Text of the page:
CANBERRA (Reuters) - Australian police holding an Indian doctor suspected of links with the plot to explode car bombs in London and Glasgow raided two hospitals on Friday and expanded their probe to at least five more doctors.
Four of the doctors, also from India, had been interviewed and released, while another Indian doctor was also under investigation, Federal Police Commissioner Mick Keelty said.
“It is quite a complex investigation and the links to the UK are becoming more concrete,” Keelty told reporters.
“We’ve seized similar material to what we have seized in Queensland,” he said of the raids conducted on hospitals in Perth, capital of Western Australia, and in Kalgoorlie, the state’s outback mining centre.
Invoking anti-terrorism powers on Thursday, an Australian judge granted Australian police and a British counter-terrorism officer a further four days to question Mohamed Haneef, detained in Brisbane on Monday as he tried to leave the country.
Keelty said investigators were gathering information on Haneef, 27, before resuming 12 hours of formal questioning on Monday.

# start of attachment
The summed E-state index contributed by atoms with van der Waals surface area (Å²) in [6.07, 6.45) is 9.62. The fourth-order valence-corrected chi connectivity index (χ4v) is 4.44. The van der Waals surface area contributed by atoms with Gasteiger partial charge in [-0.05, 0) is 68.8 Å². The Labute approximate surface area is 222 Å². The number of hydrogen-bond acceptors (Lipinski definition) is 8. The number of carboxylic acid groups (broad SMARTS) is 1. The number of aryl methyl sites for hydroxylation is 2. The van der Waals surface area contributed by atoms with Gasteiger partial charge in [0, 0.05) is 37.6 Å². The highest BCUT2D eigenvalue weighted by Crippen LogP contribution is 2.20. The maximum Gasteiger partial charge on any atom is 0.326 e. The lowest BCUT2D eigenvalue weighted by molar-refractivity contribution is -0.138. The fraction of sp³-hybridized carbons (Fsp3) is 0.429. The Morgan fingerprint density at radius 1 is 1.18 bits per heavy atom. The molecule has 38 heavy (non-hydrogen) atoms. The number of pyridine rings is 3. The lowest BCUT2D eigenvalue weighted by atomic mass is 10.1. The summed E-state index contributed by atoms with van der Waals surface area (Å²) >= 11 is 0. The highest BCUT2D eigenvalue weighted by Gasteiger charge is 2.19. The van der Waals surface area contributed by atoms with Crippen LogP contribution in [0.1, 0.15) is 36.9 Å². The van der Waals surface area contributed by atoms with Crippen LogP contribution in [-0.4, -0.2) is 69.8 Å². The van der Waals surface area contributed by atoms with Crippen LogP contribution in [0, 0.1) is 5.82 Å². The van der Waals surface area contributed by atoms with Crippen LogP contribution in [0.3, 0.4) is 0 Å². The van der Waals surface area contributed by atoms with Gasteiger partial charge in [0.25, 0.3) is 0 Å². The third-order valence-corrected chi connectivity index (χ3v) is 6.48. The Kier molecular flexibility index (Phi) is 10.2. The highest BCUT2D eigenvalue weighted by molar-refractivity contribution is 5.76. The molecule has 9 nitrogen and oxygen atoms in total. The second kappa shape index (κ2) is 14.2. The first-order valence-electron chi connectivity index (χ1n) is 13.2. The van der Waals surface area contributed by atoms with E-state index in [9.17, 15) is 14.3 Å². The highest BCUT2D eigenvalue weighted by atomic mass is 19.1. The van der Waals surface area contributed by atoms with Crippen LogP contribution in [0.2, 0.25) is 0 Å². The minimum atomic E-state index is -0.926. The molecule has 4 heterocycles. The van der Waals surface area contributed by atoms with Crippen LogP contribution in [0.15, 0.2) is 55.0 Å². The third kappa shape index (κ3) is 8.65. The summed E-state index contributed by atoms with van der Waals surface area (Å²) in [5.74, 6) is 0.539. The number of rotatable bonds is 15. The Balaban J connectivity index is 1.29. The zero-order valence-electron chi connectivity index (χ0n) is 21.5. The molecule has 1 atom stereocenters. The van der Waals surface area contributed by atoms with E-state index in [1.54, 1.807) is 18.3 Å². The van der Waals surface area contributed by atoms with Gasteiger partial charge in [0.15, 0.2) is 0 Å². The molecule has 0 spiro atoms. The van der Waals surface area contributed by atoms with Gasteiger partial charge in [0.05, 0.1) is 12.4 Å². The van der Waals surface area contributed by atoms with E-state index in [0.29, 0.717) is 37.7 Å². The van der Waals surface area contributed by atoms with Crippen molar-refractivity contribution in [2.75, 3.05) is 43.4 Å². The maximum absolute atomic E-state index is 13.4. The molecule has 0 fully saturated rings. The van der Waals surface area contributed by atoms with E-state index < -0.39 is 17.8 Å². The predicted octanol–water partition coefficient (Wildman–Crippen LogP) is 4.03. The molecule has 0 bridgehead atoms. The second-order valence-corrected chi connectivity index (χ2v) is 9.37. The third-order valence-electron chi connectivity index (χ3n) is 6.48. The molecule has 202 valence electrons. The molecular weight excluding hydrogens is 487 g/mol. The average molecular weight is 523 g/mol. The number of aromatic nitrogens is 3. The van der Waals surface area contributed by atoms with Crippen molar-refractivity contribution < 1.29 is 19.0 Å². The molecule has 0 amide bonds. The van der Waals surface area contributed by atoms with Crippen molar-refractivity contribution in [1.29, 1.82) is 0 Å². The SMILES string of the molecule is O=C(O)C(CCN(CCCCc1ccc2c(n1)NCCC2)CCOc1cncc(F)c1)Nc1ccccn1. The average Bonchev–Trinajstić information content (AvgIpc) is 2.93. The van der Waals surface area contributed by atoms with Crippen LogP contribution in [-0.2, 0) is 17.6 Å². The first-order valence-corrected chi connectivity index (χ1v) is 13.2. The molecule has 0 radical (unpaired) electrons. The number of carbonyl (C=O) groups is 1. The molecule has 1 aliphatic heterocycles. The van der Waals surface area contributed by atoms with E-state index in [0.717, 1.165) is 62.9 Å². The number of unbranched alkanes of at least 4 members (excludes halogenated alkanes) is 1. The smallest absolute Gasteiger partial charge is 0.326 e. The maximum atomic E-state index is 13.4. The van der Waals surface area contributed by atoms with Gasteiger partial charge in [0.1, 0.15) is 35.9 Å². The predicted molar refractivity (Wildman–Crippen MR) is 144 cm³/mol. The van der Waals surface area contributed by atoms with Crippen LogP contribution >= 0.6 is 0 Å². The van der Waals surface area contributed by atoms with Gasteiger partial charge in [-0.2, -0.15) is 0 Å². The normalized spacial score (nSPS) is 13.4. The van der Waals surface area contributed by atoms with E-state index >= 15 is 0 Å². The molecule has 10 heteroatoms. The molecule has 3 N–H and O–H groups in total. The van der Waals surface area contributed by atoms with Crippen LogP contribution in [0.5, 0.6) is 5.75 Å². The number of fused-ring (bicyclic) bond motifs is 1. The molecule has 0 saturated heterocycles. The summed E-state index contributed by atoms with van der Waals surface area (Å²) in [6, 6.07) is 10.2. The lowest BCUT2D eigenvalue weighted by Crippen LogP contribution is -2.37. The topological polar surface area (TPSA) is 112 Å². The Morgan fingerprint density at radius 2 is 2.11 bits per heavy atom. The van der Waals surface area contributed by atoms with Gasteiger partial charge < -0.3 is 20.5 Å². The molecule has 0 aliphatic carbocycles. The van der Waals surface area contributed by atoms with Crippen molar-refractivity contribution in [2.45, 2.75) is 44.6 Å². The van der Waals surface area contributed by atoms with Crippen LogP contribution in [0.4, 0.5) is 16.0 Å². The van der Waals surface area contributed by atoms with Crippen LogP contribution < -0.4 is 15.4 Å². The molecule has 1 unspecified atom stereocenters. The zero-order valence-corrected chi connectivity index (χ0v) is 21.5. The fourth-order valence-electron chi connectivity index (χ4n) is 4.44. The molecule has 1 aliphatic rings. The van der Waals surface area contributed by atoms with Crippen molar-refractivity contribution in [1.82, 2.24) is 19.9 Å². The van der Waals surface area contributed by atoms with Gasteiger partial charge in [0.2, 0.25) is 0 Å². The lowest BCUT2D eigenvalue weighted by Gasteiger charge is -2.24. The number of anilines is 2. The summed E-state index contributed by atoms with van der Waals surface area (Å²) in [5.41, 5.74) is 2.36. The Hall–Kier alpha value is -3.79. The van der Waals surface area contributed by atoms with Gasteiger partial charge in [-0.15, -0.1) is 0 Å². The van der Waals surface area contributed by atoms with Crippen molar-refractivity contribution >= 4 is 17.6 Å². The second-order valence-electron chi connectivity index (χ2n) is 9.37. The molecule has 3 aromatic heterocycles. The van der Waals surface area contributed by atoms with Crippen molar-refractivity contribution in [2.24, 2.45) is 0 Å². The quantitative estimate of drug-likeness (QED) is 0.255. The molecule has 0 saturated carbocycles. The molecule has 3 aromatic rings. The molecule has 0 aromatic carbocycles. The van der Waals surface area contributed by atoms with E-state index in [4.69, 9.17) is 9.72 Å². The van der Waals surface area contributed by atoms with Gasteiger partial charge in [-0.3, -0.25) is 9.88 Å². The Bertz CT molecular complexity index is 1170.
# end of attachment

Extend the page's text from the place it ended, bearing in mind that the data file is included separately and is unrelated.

Police are combing more than 30,000 files on Haneef’s laptop computer and a mobile phone Sim card he left with one of the British bomb suspects.
“We are largely focusing on the high-tech material, computer files, and obviously they take some time to work through, particularly if they are in a foreign language,” Keelty said.
Permission to extend Haneef’s interrogation came as hospital authorities in Western Australia (WA) said two suspects in the suspected al Qaeda car bomb plot in Britain had applied to work as doctors in the state.
Brothers Sabeel Ahmed, 26, and Kafeel Ahmed, 27, had been rejected over reference concerns, said Dr Geoff Dobbs, WA president of the Australian Medical Association.
State Premier Alan Carpenter said the investigation appeared largely routine.
“There has been nothing found so far that would suggest any sinister connection between what happened in the United Kingdom and here in Perth. The operation is routine,” he said.
Keelty said no one had yet been charged, describing the investigation as difficult and complex, spanning the breadth of Australia and beyond.
Any prosecutions would occur in Britain, he said, meaning that if Haneef were charged he was likely to be extradited.
Haneef was detained at Brisbane airport on Monday night before boarding a flight. He told authorities he was going to visit his wife and new-born daughter in Bangalore.
He is being held at police headquarters in Brisbane and has been granted both legal and consular advice as Australian and British police prepare to resume questioning after the weekend.